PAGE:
Last month, US officials announced President Trump would be pulling a significant number of US troops out of Afghanistan and Iraq by January. Now, another country joins the list, in a different part of the world. The Pentagon said Friday that nearly all of the 700 American troops in Somalia will be yanked out of the country by next month, in what the Guardian calls "the latest in a series of short-notice withdrawals" as Trump's time in office winds down. The New York Times notes that most of the troops in Somalia are special ops forces that go on counterterrorism missions and conduct training, and that they'll mostly all be pulled out of the nation by Jan. 15, just five days before the inauguration of President-elect Joe Biden. Per a Pentagon statement, some of the troops will be "repositioned" in neighboring countries to Somalia, like Kenya, while others will be taken out of the region altogether.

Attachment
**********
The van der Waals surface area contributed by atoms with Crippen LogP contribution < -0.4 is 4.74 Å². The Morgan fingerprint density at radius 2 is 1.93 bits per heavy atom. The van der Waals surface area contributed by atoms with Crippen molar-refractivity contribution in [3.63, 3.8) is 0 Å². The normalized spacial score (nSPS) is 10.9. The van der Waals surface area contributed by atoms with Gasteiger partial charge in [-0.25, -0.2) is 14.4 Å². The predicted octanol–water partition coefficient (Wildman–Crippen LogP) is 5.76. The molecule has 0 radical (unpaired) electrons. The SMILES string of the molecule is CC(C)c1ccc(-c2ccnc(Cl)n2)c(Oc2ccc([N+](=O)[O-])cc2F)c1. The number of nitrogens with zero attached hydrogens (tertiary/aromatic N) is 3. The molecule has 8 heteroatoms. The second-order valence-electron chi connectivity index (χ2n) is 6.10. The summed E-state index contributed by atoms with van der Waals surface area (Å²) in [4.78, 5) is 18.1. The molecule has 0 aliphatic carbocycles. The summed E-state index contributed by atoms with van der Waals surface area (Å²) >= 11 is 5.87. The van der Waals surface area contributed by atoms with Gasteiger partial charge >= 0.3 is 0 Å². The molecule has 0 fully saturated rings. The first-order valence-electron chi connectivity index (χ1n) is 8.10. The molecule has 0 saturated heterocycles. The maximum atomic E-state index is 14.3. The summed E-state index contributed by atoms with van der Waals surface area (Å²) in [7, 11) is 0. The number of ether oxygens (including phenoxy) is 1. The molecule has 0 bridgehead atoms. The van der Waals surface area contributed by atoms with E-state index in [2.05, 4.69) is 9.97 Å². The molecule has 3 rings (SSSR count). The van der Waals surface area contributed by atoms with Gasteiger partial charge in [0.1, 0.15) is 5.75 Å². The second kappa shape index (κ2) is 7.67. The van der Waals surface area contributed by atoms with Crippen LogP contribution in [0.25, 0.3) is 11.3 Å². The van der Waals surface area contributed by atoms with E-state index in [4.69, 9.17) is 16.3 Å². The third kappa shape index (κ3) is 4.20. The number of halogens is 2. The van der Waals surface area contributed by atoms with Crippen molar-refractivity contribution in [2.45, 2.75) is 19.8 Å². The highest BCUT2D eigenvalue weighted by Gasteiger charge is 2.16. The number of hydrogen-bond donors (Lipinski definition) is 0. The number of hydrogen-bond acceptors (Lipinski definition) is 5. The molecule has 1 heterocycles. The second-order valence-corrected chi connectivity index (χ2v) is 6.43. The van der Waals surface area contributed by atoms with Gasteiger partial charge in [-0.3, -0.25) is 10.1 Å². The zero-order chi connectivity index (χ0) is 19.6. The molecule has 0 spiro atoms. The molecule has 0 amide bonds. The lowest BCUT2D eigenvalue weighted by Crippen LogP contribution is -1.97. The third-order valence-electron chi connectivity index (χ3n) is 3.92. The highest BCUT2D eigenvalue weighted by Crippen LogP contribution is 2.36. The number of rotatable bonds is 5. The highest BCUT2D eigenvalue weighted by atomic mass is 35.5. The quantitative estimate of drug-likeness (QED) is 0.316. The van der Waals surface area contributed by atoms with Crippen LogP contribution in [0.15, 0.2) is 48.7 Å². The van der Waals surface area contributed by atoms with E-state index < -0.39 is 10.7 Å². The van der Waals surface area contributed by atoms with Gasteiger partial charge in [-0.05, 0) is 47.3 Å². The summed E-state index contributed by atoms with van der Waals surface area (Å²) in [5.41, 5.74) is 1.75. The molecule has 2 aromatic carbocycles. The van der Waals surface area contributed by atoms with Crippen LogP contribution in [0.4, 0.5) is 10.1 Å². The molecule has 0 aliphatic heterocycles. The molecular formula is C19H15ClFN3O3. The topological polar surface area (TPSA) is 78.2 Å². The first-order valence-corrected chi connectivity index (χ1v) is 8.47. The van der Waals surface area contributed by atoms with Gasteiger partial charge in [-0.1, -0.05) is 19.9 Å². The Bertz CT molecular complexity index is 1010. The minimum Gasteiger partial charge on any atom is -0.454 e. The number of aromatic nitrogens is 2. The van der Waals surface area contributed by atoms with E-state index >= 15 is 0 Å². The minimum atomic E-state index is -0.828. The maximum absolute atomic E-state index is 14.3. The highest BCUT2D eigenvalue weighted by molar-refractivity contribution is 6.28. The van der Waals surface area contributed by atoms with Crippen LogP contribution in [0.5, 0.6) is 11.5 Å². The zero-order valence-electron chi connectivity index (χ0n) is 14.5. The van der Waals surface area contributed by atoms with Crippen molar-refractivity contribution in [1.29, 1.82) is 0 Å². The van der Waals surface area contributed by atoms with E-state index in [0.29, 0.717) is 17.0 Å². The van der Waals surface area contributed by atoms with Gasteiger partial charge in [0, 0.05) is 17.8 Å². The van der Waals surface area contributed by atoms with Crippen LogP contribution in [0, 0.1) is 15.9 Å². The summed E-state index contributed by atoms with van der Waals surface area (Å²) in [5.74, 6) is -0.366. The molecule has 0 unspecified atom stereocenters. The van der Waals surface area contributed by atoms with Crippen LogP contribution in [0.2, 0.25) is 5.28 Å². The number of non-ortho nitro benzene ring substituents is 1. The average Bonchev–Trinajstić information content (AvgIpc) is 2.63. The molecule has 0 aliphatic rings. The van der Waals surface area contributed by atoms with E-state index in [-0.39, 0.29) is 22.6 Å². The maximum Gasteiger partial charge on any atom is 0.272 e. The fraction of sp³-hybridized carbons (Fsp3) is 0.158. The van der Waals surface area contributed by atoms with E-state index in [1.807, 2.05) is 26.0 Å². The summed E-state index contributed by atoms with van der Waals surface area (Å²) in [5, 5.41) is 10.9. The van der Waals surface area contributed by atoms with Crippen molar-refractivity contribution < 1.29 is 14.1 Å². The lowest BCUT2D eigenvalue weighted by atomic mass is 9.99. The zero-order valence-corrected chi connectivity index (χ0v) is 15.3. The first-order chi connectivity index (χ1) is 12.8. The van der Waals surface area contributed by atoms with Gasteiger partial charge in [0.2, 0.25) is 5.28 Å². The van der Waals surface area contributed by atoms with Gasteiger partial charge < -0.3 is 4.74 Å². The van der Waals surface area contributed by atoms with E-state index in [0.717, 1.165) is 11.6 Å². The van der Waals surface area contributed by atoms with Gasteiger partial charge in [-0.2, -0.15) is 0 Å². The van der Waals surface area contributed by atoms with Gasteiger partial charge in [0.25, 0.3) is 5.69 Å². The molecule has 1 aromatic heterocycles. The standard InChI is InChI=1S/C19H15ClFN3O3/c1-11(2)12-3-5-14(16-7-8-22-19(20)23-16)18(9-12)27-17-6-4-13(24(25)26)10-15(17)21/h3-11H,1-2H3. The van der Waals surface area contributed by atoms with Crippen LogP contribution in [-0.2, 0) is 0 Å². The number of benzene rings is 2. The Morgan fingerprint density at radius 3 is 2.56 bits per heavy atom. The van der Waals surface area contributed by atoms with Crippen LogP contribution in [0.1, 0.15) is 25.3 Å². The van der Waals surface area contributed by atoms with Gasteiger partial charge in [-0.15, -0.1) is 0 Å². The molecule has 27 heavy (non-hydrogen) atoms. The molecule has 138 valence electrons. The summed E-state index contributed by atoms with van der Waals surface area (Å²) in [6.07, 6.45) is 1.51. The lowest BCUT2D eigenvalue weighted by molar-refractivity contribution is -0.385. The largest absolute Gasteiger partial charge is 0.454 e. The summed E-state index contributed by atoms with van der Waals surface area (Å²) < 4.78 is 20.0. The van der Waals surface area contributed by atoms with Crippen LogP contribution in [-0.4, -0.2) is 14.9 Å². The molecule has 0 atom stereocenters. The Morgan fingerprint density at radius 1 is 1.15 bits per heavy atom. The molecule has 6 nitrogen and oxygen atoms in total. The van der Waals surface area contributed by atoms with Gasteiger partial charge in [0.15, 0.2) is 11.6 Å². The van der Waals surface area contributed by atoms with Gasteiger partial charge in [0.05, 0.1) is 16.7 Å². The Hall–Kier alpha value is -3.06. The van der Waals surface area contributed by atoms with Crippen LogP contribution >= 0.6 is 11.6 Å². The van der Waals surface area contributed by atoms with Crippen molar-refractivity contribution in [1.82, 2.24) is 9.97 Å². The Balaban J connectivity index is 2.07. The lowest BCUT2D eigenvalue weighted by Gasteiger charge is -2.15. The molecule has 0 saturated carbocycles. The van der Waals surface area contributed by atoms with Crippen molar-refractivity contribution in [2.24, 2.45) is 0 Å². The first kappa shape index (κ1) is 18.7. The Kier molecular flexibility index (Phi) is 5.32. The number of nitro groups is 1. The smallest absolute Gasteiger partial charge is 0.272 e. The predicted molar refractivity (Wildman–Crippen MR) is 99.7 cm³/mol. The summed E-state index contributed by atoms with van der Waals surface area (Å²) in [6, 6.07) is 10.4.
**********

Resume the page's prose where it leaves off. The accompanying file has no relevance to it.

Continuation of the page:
The move is part of a Trump promise that stretches back to 2016 to remove the US from "endless wars" around the world, per the BBC. But there are concerns, even from prominent Trump congressional allies, that the timing is bad, as it may now be difficult to keep upcoming parliamentary and presidential elections in Somalia safe from al-Shabab and Islamic State extremists. One Somali senator calls the decision "extremely regrettable," while a Somali special forces commander says the move "will have a huge toll on counterterrorism efforts," per the Guardian. The Pentagon insists US interests in the region will continue to be safeguarded. "The US is not withdrawing or disengaging from Africa," it says in its statement. "We will continue to degrade violent extremist organizations that could threaten our homeland while ensuring we maintain our strategic advantage in great power competition." (Read more Somalia stories.)